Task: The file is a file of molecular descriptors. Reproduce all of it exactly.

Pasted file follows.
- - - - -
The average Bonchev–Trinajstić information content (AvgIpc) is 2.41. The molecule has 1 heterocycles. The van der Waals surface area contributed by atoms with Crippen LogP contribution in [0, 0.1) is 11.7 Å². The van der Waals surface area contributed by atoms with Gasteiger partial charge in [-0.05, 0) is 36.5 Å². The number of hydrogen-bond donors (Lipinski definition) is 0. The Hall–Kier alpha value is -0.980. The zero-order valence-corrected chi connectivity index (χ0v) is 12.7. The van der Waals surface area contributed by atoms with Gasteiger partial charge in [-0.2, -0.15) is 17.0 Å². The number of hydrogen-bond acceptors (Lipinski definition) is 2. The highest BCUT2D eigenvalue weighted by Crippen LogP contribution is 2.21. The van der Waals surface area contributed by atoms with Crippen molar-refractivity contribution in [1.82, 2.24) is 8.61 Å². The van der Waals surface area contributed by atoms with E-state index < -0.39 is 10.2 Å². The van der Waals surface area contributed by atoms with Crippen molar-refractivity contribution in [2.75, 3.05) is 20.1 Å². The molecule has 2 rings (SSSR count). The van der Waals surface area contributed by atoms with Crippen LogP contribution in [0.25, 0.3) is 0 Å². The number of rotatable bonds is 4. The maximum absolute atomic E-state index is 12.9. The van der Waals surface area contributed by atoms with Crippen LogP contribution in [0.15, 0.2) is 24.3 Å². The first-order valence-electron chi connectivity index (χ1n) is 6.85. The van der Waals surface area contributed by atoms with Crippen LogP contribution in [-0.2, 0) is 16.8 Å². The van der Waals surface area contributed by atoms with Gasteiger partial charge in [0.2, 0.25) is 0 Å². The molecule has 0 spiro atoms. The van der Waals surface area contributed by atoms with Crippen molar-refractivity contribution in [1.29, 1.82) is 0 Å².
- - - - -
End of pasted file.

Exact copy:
The average Bonchev–Trinajstić information content (AvgIpc) is 2.41. The molecule has 1 heterocycles. The van der Waals surface area contributed by atoms with Crippen LogP contribution in [0, 0.1) is 11.7 Å². The van der Waals surface area contributed by atoms with Gasteiger partial charge in [-0.05, 0) is 36.5 Å². The number of hydrogen-bond donors (Lipinski definition) is 0. The Hall–Kier alpha value is -0.980. The zero-order valence-corrected chi connectivity index (χ0v) is 12.7. The van der Waals surface area contributed by atoms with Gasteiger partial charge in [-0.2, -0.15) is 17.0 Å². The number of hydrogen-bond acceptors (Lipinski definition) is 2. The highest BCUT2D eigenvalue weighted by Crippen LogP contribution is 2.21. The van der Waals surface area contributed by atoms with Crippen molar-refractivity contribution in [1.82, 2.24) is 8.61 Å². The van der Waals surface area contributed by atoms with E-state index < -0.39 is 10.2 Å². The van der Waals surface area contributed by atoms with Crippen molar-refractivity contribution in [2.75, 3.05) is 20.1 Å². The molecule has 2 rings (SSSR count). The van der Waals surface area contributed by atoms with Crippen LogP contribution in [0.25, 0.3) is 0 Å². The number of rotatable bonds is 4. The maximum absolute atomic E-state index is 12.9. The van der Waals surface area contributed by atoms with Crippen LogP contribution in [0.15, 0.2) is 24.3 Å². The first-order valence-electron chi connectivity index (χ1n) is 6.85. The van der Waals surface area contributed by atoms with Crippen LogP contribution in [-0.2, 0) is 16.8 Å². The van der Waals surface area contributed by atoms with Gasteiger partial charge in [0.2, 0.25) is 0 Å². The molecule has 0 spiro atoms. The van der Waals surface area contributed by atoms with Crippen molar-refractivity contribution in [1.29, 1.82) is 0 Å².